“…though it’s rare to see…lack of food here, it’s appallingly common to see the effects of malnutrition from lack of protein and micronutrients. Many people, especially the Maasai who aren’t traditionally farmers, eat only ugali (cornmeal paste), milk, and meat. Many people don’t understand that beans offer the same general kind of nutrition (protein) as animal products, so they routinely sell their corn for meat instead of growing beans, which would be much cheaper. In fact, this past week was the first time I have seen a bean plant since arriving in Tanzania. Maasai people grow only corn and traditionally farmer tribes (Meru, Chaga, Arusha) generally grow bananas, a few veggies, and corn…
I love teaching food drying and nutrition…when teaching bio-intensive agriculture (or no-till farming) you [and the students] cannot see the results for months or maybe years…food drying and nutrition are fun from a teaching standpoint because people see results within a day. Also, I know enough Swahili at this point that I was able to teach how to make a food dryer without a translator. In fact, last week I taught with only an intern, (who knows Swahili but not so much food drying) rather than an experienced trainer, so I was the most experienced person in the room! It was so satisfying to have gotten to the point where I really feel useful and needed.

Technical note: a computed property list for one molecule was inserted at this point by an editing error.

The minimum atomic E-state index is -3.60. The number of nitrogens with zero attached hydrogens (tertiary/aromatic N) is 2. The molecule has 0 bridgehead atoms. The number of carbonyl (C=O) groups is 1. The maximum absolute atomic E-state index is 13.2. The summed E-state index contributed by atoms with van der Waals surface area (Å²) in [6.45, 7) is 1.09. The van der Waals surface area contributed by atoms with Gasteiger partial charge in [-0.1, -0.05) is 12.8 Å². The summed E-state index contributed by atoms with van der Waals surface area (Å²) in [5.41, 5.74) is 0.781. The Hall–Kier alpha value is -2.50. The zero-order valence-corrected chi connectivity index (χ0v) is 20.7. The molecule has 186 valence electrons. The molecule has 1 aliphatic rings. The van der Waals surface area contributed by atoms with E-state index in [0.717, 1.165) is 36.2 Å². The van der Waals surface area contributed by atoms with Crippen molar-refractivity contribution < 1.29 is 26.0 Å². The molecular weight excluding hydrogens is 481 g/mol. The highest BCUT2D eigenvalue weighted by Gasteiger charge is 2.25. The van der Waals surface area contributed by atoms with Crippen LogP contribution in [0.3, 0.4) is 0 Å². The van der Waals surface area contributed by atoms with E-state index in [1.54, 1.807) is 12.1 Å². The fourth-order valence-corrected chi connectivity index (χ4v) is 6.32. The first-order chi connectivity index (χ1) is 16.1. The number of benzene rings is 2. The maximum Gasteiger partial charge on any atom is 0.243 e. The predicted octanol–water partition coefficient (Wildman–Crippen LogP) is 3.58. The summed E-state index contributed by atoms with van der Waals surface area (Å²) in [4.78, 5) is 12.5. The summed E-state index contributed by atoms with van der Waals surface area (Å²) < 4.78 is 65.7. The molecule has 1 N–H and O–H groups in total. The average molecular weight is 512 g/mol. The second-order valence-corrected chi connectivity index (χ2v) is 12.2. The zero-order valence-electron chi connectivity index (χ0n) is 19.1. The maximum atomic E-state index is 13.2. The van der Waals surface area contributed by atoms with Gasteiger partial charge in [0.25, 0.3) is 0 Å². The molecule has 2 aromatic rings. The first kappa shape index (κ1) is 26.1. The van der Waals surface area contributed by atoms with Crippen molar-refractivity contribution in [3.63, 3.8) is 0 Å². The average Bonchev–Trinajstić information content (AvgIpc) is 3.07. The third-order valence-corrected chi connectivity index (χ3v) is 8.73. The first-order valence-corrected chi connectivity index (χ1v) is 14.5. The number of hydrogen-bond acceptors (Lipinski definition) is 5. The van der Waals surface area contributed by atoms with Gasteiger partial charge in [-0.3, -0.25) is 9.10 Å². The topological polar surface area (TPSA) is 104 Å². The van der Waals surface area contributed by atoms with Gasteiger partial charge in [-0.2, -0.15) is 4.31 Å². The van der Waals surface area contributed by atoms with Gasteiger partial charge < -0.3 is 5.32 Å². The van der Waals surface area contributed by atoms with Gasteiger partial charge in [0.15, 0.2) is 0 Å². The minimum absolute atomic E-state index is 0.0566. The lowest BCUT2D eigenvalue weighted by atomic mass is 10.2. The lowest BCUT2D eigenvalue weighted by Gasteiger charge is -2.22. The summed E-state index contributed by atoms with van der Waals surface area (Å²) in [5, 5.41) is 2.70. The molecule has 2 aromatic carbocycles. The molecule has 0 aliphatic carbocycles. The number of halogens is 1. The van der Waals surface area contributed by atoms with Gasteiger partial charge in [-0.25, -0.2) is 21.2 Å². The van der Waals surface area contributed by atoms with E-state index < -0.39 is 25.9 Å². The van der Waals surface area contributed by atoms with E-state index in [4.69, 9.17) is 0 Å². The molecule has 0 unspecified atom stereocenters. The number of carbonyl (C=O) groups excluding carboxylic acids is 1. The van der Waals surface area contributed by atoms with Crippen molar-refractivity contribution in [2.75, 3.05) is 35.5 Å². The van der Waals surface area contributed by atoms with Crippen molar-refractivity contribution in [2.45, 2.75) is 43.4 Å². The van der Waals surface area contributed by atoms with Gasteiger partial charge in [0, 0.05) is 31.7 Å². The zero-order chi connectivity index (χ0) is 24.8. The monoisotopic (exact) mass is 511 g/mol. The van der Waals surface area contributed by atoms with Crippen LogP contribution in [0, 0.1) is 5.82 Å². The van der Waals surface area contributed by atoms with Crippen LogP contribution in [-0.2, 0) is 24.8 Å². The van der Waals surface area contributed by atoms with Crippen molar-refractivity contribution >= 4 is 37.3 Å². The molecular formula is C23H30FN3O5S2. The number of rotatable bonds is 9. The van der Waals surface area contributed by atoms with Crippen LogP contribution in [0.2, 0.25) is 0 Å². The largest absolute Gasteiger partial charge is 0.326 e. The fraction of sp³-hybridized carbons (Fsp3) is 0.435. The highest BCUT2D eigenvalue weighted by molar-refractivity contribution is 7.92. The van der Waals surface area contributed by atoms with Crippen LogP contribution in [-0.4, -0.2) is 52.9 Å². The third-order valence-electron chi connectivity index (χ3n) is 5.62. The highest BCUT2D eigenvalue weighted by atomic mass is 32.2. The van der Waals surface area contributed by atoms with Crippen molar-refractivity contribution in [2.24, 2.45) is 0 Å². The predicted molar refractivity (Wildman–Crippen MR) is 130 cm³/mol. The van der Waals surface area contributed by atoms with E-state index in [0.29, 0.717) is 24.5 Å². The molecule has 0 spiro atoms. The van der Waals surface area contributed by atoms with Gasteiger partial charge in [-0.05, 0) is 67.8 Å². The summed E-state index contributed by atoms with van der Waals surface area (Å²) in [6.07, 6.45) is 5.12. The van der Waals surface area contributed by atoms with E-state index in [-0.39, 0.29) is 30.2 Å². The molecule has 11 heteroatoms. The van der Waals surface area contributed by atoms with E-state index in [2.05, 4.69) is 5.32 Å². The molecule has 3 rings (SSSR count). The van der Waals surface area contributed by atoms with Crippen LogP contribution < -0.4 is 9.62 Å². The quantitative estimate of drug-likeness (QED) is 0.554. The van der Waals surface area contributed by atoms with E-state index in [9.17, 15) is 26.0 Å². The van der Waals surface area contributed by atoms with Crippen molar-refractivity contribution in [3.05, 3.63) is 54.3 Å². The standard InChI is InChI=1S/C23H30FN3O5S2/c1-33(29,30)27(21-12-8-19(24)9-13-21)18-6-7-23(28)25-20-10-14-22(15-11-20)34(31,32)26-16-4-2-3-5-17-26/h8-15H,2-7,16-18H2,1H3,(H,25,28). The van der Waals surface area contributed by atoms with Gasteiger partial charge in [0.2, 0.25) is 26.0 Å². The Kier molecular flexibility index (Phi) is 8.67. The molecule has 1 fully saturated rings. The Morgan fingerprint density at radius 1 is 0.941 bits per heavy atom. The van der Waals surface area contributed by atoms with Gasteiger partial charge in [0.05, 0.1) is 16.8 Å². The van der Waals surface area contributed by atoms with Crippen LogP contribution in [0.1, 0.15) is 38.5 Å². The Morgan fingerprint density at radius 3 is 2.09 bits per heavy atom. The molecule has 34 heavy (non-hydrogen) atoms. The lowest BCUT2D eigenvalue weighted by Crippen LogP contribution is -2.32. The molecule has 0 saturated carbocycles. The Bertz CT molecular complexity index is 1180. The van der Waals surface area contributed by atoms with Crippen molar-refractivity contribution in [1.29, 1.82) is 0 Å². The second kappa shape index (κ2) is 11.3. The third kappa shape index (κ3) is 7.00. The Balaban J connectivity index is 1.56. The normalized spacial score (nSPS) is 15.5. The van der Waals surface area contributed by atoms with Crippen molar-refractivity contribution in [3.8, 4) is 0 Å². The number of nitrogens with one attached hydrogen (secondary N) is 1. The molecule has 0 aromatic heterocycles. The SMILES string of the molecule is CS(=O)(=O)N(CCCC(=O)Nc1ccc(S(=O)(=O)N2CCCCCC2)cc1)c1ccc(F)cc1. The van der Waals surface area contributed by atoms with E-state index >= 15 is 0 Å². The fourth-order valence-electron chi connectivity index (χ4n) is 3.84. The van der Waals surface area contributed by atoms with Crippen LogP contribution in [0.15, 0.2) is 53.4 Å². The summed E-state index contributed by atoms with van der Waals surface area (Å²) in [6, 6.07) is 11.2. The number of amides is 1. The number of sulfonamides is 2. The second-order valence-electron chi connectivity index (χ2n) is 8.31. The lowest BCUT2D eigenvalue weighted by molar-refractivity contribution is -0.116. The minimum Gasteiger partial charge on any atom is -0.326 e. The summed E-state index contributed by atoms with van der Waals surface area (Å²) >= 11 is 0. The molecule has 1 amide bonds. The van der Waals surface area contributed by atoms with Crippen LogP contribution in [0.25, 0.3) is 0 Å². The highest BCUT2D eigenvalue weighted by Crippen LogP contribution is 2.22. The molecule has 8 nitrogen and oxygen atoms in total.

The last day of class was especially satisfying. After having taught nutrition, making six home food dryers, and preparing veggies for drying, we made mchicha (cooked greens with onion and carrot) from the rehydrated food. As we were rehydrating the food one of the mamas said (in Swahili) “If I serve this to my husband he will be very angry with me!” They didn’t believe the rehydrated food would taste good or retain its nutrients. I was a little put out by her comment, but it made me realize that we hadn’t been involving the farmers very much in the cooking process. When the food was completely rehydrated I dubbed her Mama Mwalimu, (teacher) and asked her to teach me how to cook mchicha the Tanzanian way. Everybody thought this was funny and the greens were delicious because the farmers made them just how they like them. At the end everyone had to admit that rehydrated food tastes the same as fresh!”
-Meredith B., Tanzania Sustainable Agriculture Program, 2011